- Accepting your partner’s flaws.
Principle 6: Try to find common ground on grid- locked issues.
- Focus on conversation first, rather than solving the problem.
- Keep working on your unresolvable conflicts. Couples who expect a lot of their marriage are more likely to have deeply satisfying unions than those who have low expectations.
Principle 7: Create shared meaning. Develop mutual purpose for your relationship.
Create rituals such as family dinner time that encourage conversation and open, honest discussion.
- Talk about your views with each other on how you see your roles in life.
- Discuss personal goals with each other.
As the old adage states, you only get out of something as much as you put into it. What are putting into your relationship? If you would like help with your relationship, are finding it challenging to connect with your spouse, or would like to explore ways to strengthen your marriage, your EAP can help. EAP consultants specialize in working with couples to improve communication, build relationship skills and strengthen marriages.
Further information about these principles can be found in Dr. Gottman’s book, The Seven Principles for Making Marriage Work.
The foundation to a strong marriage is a deep friendship comprised of a mutual respect for and enjoyment of each other’s company.
Improve Your Memory
Drink in moderation. Check out the website http://rethinkingdrinking. niaaa.nih.gov/ if you are concerned about how much alcohol you are consuming, or contact PAS.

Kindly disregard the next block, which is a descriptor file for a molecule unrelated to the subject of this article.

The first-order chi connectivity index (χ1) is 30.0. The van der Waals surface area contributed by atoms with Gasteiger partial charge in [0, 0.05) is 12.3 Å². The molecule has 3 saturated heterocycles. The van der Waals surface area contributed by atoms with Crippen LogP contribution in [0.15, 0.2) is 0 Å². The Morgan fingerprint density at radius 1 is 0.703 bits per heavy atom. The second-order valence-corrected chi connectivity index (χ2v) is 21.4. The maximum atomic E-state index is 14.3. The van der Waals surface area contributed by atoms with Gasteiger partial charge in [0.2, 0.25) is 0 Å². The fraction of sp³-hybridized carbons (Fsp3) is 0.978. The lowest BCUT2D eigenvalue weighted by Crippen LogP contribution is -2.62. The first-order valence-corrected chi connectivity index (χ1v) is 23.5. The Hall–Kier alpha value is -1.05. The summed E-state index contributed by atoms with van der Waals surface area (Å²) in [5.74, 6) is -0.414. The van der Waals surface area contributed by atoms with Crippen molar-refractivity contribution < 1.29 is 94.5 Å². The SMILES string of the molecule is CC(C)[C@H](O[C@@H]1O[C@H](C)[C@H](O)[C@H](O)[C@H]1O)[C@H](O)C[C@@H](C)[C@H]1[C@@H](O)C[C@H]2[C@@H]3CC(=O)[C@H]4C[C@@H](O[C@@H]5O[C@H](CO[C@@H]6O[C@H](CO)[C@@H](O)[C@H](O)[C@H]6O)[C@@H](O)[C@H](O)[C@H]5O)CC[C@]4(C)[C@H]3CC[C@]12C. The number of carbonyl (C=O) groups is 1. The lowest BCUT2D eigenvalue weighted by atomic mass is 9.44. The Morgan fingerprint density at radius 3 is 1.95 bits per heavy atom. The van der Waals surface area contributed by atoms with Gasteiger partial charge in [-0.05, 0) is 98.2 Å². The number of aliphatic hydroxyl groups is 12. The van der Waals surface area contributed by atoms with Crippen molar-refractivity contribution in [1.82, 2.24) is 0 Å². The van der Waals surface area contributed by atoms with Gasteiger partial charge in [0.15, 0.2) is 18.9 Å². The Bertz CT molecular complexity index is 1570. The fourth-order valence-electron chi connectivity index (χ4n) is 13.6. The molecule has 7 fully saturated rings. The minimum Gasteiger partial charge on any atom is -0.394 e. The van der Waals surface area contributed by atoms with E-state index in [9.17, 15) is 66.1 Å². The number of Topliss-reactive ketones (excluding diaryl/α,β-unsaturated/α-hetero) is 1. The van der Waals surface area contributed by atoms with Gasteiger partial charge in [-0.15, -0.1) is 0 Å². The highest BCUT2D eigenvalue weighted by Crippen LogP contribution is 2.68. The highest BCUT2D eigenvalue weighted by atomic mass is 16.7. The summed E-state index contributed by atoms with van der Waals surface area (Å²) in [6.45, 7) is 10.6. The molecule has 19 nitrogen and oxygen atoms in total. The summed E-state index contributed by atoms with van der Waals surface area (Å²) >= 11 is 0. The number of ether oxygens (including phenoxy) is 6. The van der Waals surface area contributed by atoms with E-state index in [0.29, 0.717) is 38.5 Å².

- Seek treatment for depression and anxiety. Contact PAS if you have concerns about depression or anxiety.
- Eliminate unnecessary stressors in your life. Some things just aren’t worth stressing over.
- Get a good night’s sleep, as many nights as possible; take a nap, especially after learning something new.
- Write it down—putting it on paper helps commit it to memory.
- Get plenty of exercise. Use word and visual associations to help you remember names, lists, phone numbers, to do lists.
- Discipline yourself to pay attention and stay in the present moment.
- Place reminders in your environment.
- Feed your brain—discuss nutritional tips with a dietician through PAS.
- Eat breakfast. Your brain needs a steady stream of nutrition to work properly.
- Play brain games to keep your mind nimble.
- Practice mindfulness meditation.
Unplugging from Work
Work is an important part of our adult identity. From the basic function of providing financial support to the more complex roles of social connection and intellectual stimulation, work positively impacts many areas of our lives.